All dad jokes aside, I have noticed that I’ve been gaining a small amount of weight steadily over the past few years. All of my close family members are overweight or obese, and I’ve seen what effect that has on their lifestyle. That’s why I gotta nip that weight gain in the bud. Or butt. (I’ll be here all night, folks).
I’ve already spoken about how I keep up with a cheap fitness routine, and so here I’ll tell you about how I’m limiting my food intake to reasonable levels.
Related post: The Many Frugal Wonders of Leftover Pulled Pork
Cook Double Batches
I always cook double batches when I make something. I’m not a celebrity chef; I don’t have hours to spend in the kitchen.
Instead, I’ll cook up a double batch for me and my husband and split it up into multiple portions. If I think I’ll eat it within a week, I’ll put the leftovers in the fridge. If I think it’ll be longer, I’ll stash them in the freezer.
Pro tip: make the portion sizes smaller than you might otherwise dish out. It’ll limit your calorie intake, while also making it a hassle to go and heat up more later. I’m all about exploiting laziness for financial gain.
Eat Only Until You’re Full
For fuck’s sake, put down the fork once you’re full enough! Package up those leftovers for later and use it for a low-calorie lunch or a snack later.
Learn to love your leftovers.
They don’t bite, I promise.
Related: Rubbermaid Storage Container Set
Two weeks ago, I made some chili. I packaged it up into a container and later ate it for lunch. But before I could finish it, I got full again and put it up for later.
I ate out of that single leftover container for THREE meals. That’s three more meals I didn’t have to pay for, and could put back in my wallet. #TrueFacts.
Track Your Food Intake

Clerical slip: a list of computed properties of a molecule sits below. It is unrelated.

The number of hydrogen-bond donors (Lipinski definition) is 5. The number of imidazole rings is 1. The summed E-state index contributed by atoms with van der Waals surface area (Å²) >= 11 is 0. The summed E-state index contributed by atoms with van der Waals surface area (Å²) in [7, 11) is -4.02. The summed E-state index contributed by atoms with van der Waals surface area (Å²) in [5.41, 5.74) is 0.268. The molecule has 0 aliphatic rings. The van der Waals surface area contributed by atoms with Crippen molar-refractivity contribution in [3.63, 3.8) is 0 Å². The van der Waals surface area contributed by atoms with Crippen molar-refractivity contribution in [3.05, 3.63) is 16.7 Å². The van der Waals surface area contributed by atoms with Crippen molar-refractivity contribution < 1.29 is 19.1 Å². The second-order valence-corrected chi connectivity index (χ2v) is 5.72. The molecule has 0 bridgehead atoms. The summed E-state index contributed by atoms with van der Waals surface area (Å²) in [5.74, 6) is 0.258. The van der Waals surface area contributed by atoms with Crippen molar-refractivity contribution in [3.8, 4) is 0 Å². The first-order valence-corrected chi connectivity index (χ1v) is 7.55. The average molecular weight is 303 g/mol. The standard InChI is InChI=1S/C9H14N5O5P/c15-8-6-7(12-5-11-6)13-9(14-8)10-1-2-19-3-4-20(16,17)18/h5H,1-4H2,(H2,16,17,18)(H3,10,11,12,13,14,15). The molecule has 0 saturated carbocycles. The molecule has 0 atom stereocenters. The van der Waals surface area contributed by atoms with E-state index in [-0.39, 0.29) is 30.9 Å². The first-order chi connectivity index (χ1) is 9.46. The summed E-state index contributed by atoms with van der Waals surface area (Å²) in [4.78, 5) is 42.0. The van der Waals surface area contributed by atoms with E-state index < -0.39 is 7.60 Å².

If you record exactly what you’re eating, you’re more likely to eat less. You can see exactly how many calories you’re putting into your body with each bite of food. And, let’s be honest, it’s a PITA to record food intake.
It’s the same thing with my budget. I manually record what I’ve spent in my budget each day, and that makes me less likely to spend.
I like to use a smartphone app for this. Because I’m a millennial, dammit, and I represent. My favorite app is the free MyFitnessPal because it has the most comprehensive food library.
I’m not some muscle-bound weightlifting wrestling champ, but even I can see the benefits of intermittent fasting. Basically, all this means is that you skip breakfast.
If you cut out one of the three meals per day—guess what? Your grocery expenses will go down as well because you’re not buying wheelbarrow-full loads of bacon and eggs each week.
I don’t do this every day, like when I go to my Toastmasters meeting once in the morning each week. No one wants to hear a speech made by my gurgling stomach.
But when I’m working at home, I can drink enough maté and water to keep the stomach growls at bay while also visiting the bathroom to pee approximately 14 times per hour.
Related post: How I’m Saving Over $700/Year With A Water Challenge
Who’s with me?! Do you reject the Clean Plate Club too? Leave a comment below!